Brevard County approves $30 million grant for new Cocoa complex


Funds for a controversial Cocoa Beach hotel project received the green light Tuesday from the Brevard County Commission, which voted to award Driftwood Capital $30 million for a nearly $400 million resort the company is developing .

What do you want to know

  • The Brevard County Commission on Tuesday approved a $30 million grant to subsidize a planned new resort for Cocoa Beach
  • The nearly $400 million resort project is being developed by Driftwood Capital
  • Many local hotel owners say they oppose the idea of ​​the county providing funds for the project
  • The Commission voted 3 to 1 in favor of awarding the grant to Driftwood Capital

Samir Patel, who owns three Brevard County hotels and is currently building another, says the business is in his blood. He has frequented hotels all his life on Merritt Island.

“We love taking care of guests, interacting with foreigners who come to our city,” he said. “I grew up here.”

Patel is one of dozens of local Cocoa Beach hoteliers who have spoken of the proposed Driftwood Westin Cocoa Beach Resort and Spa, which will replace the aging International Palms Resort, also owned by the company.

The project billed by developers as a 502-room resort, hotel and conference center, with three swimming pools, retail stores, 120,000 square feet of conference space and an 800-space parking lot.

Patel said he wasn’t opposed to the hotel itself, just the $30 million grant that county commissioners voted 3-1 in favor on Tuesday.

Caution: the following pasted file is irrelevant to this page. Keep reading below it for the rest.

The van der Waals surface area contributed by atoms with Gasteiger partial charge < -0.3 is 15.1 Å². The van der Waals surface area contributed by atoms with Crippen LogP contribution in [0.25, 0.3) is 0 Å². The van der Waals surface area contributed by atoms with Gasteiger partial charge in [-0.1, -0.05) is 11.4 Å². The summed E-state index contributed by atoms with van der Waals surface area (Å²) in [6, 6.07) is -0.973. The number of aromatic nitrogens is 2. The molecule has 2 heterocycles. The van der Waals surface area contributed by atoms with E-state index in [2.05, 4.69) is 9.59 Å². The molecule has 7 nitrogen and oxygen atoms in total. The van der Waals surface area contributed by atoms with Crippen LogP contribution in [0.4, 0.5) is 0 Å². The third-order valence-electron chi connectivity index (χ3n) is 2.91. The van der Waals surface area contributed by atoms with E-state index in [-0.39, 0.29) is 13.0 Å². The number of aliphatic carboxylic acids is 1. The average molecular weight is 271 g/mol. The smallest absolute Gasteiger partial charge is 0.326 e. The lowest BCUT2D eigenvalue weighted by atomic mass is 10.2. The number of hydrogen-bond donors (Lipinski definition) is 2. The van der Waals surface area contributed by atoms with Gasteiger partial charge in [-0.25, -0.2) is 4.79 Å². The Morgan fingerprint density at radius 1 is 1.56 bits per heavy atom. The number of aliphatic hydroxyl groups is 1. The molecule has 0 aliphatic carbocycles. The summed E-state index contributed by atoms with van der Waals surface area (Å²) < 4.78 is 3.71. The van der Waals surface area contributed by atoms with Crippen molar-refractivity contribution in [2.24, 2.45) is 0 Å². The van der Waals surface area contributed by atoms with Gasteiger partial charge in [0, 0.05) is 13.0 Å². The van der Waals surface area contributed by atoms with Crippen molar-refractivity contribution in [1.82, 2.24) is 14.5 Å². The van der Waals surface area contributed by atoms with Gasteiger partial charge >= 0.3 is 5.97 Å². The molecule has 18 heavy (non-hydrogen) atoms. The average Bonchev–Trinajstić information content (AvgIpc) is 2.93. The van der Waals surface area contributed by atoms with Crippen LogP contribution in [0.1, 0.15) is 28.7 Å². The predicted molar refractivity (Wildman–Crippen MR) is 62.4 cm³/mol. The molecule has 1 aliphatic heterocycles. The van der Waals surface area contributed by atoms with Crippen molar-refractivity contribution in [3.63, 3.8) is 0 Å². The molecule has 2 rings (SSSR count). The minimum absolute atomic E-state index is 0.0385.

The funds will be used to market the hotel and will be disbursed at the rate of $1 million per year over 30 years.

“To say you have a 30-year marketing plan is impossible,” Patel said. “What is good today will no longer be so in thirty years. I have never heard of a 30-year plan. It has to be on an annual basis.

Patel said he and the others feared the new hotel would take away their belongings, but Driftwood representatives say that is not the case.

Company officials say the 4.5-star resort will charge premium rates — allowing other hotels to charge more — and pay more tourism taxes to the Brevard County Tourism Development Board.

“By being able to raise their rates, by having more business because we’re going to have spinoffs, they’re also going to generate more taxes,” said Carlos Rodriguez, CEO of Driftwood Capitol.

Patel’s newest hotel takes about five years to come to fruition at a time when construction and material costs are skyrocketing. He said if the county approves a grant for Driftwood, local hoteliers like him should have the same opportunity.

“There can’t be a class system where it’s just four and a half stars,” he said. “It has to be an equal playing field for all types, because we’re all enterprise developers.”

Driftwood officials said the resort will create some 1,300 jobs within five years and bring in more than $3 million in tourism tax revenue each year.


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